740 Dr Penfield: facts and features
Discover facts and features on Montreal's newest address for medical and scientific research, 740 Dr Penfield Avenue, a new scientific space that will change the face of research in Canada.
September 8, 2003
Facts: Montreal's newest address for medical and scientific research, 740 Dr Penfield Avenue, officially opened for business today at McGill University's downtown campus. This innovative facility will house 250 employees, as well as visiting colleagues, ranging from world-renowned scientists and talented graduate students to lab technicians and entrepreneurs.
Designed by Kuwabara Payne McKenna Blumberg Architects/Fichten Soiferman et Associés: Architects in Joint Venture, 740 Dr Penfield features six floors covering over 100,000 square feet of space. Some 10,120 metric tons of cement were needed to build the glass and concrete structure. More than 300 windows provide panoramic views of the city and the mountain -- a welcome novelty for research quarters.
740 Dr Penfield stands on the site of the former William H. Donner Building, which provided laboratory facilities for McGill's Faculty of Medicine and Faculty of Dentistry from 1947 until its demolition in 2001. In recognition of William H. Donner's initial commitment to McGill and desire to further bio-medical research, the University has named important space within 740 Dr Penfield the William H. Donner Laboratories for Biotechnology. What's more, the exterior of the new building includes 5,647 sq. feet of handsome limestone recycled from the Donner Building. Incorporating Donner Building material was another way of underlining the legacy of William Donner's original gift.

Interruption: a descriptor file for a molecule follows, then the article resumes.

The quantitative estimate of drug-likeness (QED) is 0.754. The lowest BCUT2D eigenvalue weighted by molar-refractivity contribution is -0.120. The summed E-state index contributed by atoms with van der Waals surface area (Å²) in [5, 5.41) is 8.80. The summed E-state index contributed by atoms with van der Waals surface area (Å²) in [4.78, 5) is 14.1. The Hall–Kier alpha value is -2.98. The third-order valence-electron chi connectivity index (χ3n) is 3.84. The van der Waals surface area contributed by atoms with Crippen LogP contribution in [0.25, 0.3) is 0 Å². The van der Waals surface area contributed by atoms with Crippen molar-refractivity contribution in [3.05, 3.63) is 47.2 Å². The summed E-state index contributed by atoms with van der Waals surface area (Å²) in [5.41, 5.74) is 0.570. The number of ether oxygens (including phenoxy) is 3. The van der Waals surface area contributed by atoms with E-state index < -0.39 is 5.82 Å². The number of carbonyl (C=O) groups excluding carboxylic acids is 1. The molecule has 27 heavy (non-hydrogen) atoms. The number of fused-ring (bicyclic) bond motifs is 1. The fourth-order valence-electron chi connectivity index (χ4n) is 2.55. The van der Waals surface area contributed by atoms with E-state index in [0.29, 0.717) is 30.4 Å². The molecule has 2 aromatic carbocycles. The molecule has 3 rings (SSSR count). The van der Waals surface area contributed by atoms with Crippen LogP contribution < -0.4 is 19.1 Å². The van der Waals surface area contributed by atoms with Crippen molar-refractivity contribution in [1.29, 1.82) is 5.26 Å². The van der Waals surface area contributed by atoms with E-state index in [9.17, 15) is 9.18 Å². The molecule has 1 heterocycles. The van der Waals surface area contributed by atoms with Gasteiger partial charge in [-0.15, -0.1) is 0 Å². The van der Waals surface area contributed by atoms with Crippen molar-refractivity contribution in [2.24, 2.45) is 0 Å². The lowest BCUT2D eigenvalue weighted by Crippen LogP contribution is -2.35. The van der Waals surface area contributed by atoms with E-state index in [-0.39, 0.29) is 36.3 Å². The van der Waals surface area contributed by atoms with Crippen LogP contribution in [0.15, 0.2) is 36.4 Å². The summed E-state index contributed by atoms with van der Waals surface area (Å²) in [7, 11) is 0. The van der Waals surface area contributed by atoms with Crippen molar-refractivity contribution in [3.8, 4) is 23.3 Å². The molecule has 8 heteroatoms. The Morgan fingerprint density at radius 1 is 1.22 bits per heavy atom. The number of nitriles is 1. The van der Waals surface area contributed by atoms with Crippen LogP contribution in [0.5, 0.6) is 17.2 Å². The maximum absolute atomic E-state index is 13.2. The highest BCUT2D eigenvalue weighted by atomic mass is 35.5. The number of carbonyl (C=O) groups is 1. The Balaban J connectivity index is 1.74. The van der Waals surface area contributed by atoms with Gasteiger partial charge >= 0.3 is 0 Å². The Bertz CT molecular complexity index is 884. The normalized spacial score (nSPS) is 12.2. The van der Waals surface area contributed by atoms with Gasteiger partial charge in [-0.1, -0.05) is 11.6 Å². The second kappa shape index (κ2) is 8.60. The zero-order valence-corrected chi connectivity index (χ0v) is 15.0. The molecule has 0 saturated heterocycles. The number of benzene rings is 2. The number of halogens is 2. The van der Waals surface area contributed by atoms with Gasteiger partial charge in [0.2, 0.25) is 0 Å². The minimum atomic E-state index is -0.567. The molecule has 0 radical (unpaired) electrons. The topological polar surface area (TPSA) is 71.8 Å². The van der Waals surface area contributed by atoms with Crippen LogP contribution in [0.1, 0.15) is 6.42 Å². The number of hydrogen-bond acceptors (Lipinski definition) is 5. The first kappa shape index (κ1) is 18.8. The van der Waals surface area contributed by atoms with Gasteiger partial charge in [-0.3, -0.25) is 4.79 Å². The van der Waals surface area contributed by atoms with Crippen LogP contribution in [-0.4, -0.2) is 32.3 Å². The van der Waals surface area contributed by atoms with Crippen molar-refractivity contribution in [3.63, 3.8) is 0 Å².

Features: As an integral part of the McGill University Health Centre, construction of 740 Dr Penfield will give researchers the critical space needed for the sophisticated equipment required to support pioneering investigations. One tenant, the McGill University and Génome Québec Innovation Centre (formerly know as the Montreal Genome Centre), will benefit from the building's design, which links multiple labs in a continuous flowing space that will promote interaction between scientists.
One of the star technologies in the new building is a production-scale genotyping platform built by Illumina. Thanks to this equipment, the McGill University and Génome Québec Innovation Centre recently scaled up to produce 300,000 genotypes (or DNA tests) per day -- an impressive example of the kind of productivity associated with 740 Dr Penfield. According to scientific director Dr Tom Hudson, the Centre has the capacity to go up to 1,000,000 genotypes per day, making it one of the largest gene-typing throughput systems in the world. The use of tens of thousands of miniature beads embedded in 96 fiber-optic bundles allow parallel testing of hundreds of thousands of DNA tests, backed by automated workstations and powerful CCD cameras.